Saturday, November 22, 2008


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And ye shall beat your swords into plowshares and your spears into pruning hooks; neither shall you study war any more. Variously attributed to the prophet Isaiah, the prophet Micah and numerous non-religious wise men through the ages.
And the last thing we'd want to do is leave all those swords and spears laying around on the erstwhile battlefield after the soldiers have headed home, some horizontal, some addled and broken, others hooting about "Mission Accomplished".

Is anyone gonna clean up this mess?

Yes, of course. That's called Logistics.
I became an expert in questions of movement of armies and Bonaparte's dictum that armies travel on their stomachs by referring often to the astonishingly tragic and heart-breaking story told in this graphic by Charles Joseph Minard. The subject: Napoleon's Moscow campaign of 1812.
They were no match for the vicissitudes of weather, terrain and fleas. Typhus-ridden fleas which Grand Armee bedded down with in the countryside as they foraged their way into Russia that summer. Fleas probably killed more of Napoleon's men than the Cossacks did. And each new day brought the choice: ride that horse or eat it.
The Czar's crafty military strategy was to stay fifty miles ahead of Napoleon's column, slaughtering and burning everything edible, a day or two before the enemy planned to capture and eat it.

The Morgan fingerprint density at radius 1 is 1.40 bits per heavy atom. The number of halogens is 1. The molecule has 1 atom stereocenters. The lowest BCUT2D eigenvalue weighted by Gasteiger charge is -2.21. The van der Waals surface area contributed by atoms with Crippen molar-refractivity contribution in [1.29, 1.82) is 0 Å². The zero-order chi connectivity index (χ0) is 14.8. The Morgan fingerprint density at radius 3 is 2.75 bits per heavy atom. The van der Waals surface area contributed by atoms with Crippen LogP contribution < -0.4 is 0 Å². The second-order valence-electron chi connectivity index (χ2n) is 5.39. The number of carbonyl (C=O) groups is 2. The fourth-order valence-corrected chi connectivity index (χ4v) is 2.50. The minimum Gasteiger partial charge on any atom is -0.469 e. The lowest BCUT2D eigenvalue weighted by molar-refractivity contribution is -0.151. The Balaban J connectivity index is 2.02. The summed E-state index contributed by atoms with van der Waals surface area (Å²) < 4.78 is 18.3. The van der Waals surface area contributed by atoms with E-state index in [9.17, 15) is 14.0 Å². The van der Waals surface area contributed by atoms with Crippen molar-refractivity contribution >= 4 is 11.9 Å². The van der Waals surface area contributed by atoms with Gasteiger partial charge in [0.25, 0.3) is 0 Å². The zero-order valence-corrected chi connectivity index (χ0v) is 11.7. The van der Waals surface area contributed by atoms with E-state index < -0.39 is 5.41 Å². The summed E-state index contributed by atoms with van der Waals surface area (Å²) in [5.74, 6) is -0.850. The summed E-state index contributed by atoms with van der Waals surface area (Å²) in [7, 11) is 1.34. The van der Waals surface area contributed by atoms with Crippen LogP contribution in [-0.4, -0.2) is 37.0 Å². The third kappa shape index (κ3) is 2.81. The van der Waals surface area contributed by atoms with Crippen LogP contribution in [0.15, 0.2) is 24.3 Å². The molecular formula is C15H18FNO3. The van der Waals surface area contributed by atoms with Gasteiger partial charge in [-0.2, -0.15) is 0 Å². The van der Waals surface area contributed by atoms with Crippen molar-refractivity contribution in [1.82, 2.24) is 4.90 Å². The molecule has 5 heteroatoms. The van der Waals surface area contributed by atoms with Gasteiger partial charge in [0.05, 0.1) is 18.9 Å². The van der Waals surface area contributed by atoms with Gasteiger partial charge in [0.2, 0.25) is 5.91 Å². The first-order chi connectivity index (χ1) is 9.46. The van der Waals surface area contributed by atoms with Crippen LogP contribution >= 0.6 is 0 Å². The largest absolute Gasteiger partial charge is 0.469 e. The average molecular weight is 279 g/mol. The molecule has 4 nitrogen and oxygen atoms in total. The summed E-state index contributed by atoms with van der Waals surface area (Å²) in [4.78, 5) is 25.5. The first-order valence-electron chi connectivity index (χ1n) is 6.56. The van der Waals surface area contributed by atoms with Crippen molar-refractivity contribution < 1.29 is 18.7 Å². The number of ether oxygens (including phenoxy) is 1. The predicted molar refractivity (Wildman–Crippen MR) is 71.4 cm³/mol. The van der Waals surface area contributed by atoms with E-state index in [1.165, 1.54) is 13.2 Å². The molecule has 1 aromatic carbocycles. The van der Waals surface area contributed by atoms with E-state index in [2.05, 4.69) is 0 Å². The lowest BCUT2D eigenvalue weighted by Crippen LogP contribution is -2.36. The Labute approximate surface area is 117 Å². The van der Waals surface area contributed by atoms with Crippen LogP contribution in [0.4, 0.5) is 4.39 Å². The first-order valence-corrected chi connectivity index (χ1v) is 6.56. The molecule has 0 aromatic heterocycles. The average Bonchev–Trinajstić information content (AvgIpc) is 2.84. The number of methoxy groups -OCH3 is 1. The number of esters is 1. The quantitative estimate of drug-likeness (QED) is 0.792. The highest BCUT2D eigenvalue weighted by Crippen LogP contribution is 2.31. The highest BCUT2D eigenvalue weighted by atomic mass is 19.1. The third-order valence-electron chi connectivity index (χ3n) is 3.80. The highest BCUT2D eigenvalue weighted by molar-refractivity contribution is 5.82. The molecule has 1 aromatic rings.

Fast forward 200 years.
Merely looking at the map of Iraq suggests the difficulties in removing hundreds of thousands of men and women and $$$Tens, probably hundreds, of Billions $$$ of materiel and equipment from that place. Iraq's bordering states: Iran, Turkey, Syria, Jordan and Saudi Arabia present a simple fact: everything has to leave by way of the single port on the Persian Gulf, on ships that must travel practically within hollering distance of the Iranian coast, then make a hairpin turn while wriggling through the 30-mile-wide Straits of Hormuz.

With the shortages of enlisted troops, my guess is that the Armed Forces of the US have been paying scant attention to training for the coordinated withdrawal of all those people and all that gear.

It's "physically impossible," says "a top officer involved in briefing the President-elect on U.S. operations in Iraq," according to Time Magazine.

In a nutshell, the Pentagon's argument couldn't be simpler or more red-bloodedly American: We have too much stuff to leave Iraq any time soon. In war, as in peace, we're trapped by our own profligacy. We are the Neiman Marcus and the Wal-Mart of combat. Where we go, our "stuff" goes with us - in such prodigious quantities that removing it is going to prove more daunting than invading in the first place....

Some have estimated, however, that simply getting each of the 14 combat brigades still stationed in Iraq on January 20, 2009, out with all their equipment might take up to 75 days per brigade. (If you do the math, that's 36 months, and even that wouldn't suffice if you wanted to remove everything else we now have in that California-sized country.)

Read the whole story by Tom Engelhardt here at Truthout.

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Of the biblical allotment of three score and ten I have lived only three of them more than a bicycle ride from one of the Great Lakes. I grew up ten blocks from Lake Erie in the (once Irish/Italian ghetto, now newly-hip) "Near West Side" of Cleveland. I can still cycle to the Milwaukee lakefront in an hour and a half; but, a round-trip has always been more than I would (noror ever did) attempt. -0- I'm a "...somewhat combative pacifist and fairly cooperative anarchist," after the example of Grace Paley (1922-2007). -0- I'm always cheerful when I pay my taxes (having refused--when necessary--to pay that portion of them dedicated to war). -0- And I always, always vote.